Over the last several years Sino-Japanese relations have reached low after new low—all thanks to claims and counterclaims over the Senkaku islands (China refers to them as the Diaoyu islands). The relationship between the two countries, which had been tepid at best—quickly cooled beginning in 2010 as both sides jockeyed for position over the disputed islands.
Japan’s Cold War adversary, the Soviet Union, threatened the country primarily in the north with submarines, bombers, fighters, and a theoretical invasion by sea. China is a different sort of strategic threat to Japan, being most active in the more southern East China Sea, with its military reach extending to the Senkaku and Ryukyu Islands as well as the Japanese mainland.
The challenge posed by the People’s Liberation Army has shaken a complacent Japanese government, which had left its national security establishment virtually unchanged since the 1980s. A national security council similar to that in the United States has been formed, secrecy laws have been passed and Japan’s defenses are shifting southward. Here are a five weapon systems that Tokyo should worry about as tensions with Beijing continue to simmer:
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J-20 Stealth Fighter:
Japan lost control of her airspace during the Second World War to devastating effect. The result: as many as 900,000 people killed in aerial bombing raids. Since then, Japan has invested in only the best American fighters.
Unfortunately, American refusal to sell the F-22 Raptor overseas and the aging of the F-15J fighter is set to create a window of vulnerability. Even worse news for Japan, China is developing something that could push through Tokyo’s airspace: the J-20 fighter.
China’s first 5th generation fighter, the J-20 is a large, delta-winged aircraft with a long, broad fuselage ending in two turbofan engines. The aircraft is in advanced stages of development. There are six demonstrators flying, with the last two spotted in November and December of last year. The U.S. Air Force estimates the aircraft will become operational some time between 2017 and 2019.
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The J-20 is a long-range combat aircraft with a stealthy profile. The aircraft’s sensor suite will probably include a AESA phased array radar and an electro-optical targeting system. These will provide targeting for weapons carried in the plane’s two large internal weapons bays. Conceivable payloads include air-to-air, land attack or anti-ship missiles.
Nobody really knows what role the J-20 will be assigned. The aircraft’s large frame points to an air superiority or multi-role fighter with a large payload and long range. Like the F-15 Eagle, it could become both. The most obvious role for the J-20 is as a fighter to directly challenge the F-15J. The J-20’s stealthy capabilities and advanced avionics could give Chinese pilots a decisive edge.
China could also use the J-20 to intercept Japanese support aircraft. Japan has few bases in the area capable of supporting the Senkakus. In the event Naha Air Base on Okinawa were knocked out, Japanese fighters would have to fly from the southern island of Kyushu. In either case, Japanese tankers would be critical toward keeping.
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S-400 Surface to Air Missile System:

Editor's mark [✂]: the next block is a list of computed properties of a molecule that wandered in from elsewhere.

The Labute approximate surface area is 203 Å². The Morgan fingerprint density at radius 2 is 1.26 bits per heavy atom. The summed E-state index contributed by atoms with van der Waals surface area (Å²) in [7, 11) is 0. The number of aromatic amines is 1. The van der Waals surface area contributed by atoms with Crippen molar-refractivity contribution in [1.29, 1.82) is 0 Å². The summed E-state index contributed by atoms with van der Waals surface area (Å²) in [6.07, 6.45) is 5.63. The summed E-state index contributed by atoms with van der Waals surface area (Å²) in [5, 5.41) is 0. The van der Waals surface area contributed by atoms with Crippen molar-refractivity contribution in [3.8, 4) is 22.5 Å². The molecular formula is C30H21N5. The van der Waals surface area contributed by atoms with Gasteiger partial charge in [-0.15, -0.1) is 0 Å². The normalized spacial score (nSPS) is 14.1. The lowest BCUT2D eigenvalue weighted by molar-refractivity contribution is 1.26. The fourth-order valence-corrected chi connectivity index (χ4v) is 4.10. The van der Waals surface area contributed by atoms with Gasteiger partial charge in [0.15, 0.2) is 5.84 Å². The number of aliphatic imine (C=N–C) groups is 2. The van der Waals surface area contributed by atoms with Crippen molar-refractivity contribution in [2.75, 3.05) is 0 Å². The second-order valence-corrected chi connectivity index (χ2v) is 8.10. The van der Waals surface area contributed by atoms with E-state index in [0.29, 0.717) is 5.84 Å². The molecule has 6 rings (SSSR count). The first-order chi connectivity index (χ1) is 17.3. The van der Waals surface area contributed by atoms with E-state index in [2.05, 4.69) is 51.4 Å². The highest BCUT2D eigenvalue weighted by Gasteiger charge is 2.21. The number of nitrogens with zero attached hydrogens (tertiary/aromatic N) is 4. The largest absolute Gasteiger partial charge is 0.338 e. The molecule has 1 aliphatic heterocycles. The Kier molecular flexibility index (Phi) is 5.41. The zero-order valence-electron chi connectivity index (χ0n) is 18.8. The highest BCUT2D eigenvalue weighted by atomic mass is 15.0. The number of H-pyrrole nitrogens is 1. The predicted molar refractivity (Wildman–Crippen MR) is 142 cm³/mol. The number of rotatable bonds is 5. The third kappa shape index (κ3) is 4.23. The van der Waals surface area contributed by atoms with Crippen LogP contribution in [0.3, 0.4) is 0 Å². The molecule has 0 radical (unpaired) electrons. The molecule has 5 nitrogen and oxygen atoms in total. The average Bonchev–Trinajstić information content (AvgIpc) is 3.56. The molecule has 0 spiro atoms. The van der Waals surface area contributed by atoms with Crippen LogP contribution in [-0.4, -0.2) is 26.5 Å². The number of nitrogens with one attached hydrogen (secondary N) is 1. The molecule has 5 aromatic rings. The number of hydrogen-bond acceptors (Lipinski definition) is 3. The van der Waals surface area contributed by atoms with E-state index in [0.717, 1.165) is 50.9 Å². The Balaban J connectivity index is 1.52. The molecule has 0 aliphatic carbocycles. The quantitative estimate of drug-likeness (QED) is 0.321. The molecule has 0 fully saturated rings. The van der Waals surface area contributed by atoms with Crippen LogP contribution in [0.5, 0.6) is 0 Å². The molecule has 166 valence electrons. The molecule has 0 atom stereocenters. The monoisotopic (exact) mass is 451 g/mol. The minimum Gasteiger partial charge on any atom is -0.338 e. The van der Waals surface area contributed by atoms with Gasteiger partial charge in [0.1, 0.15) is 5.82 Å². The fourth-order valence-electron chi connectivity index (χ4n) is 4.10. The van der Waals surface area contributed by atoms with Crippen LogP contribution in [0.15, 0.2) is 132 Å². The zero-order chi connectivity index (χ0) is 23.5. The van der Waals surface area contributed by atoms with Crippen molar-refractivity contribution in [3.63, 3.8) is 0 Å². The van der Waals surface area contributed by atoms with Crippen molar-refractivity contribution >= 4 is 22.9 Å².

According to reports, China seems set to purchase (or is very close to purchasing—reports on this vary) six battalions of S-400s. Each S-400 battalion consists of a command post, radar systems and twelve launch vehicles, each with four 40N6 missiles.
The S-400 is a highly sophisticated system and would be a boon to Beijing's air-defense capabilities. The radar system can track up to one hundred targets at a time and engage twelve simultaneously. It also has some limited capability to detect stealth aircraft.
The 40N6 missile has a range of 400 kilometers. Deployed on China’s coastline, it brings all of Taiwan’s airspace into range. Similarly and of particular concern to the Japanese, it will also be able to put the Senkaku Islands under range.
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Although the Senkakus will be at the outer edge of the S-400’s engagement envelope, this is still a serious problem for Japan. Japan regularly patrols the Senkaku Islands by air, with both P-3C Orion maritime patrol planes and F-15J fighters based at Okinawa.
A very possible purchase and later deployment of S-400s near the Senkaku Islands would create difficulties for Japan in both peace and war. In peacetime, it could mean scaling back patrols over the tiny islands by slower, less maneuverable aircraft, such as the P-3C. In the event of an incident, such aircraft could be caught within range of the S-400 and would have little chance of survival.
Likewise, in wartime the S-400 could help China maintain air superiority over the islands. China has a limited number of aerial refueling tankers, and in a conflict might not be able to provide round-the-clock combat air patrols over the islands.
Japan has not previously had to deal with land-based air defense systems as a threat to its aircraft. The future may see greater Japanese investment in electronic warfare aircraft capable of jamming the S-400 and systems like it.
Type 071 Landing Platform Dock:
In the event of conflict over the Senkaku Islands, the most visible way for China to demonstrate some sort of victory would be to put ground troops on the islands. Landing troops would force Japan to acquiesce or eject them by force. An amphibious landing would be the only way to deliver troops to the islands.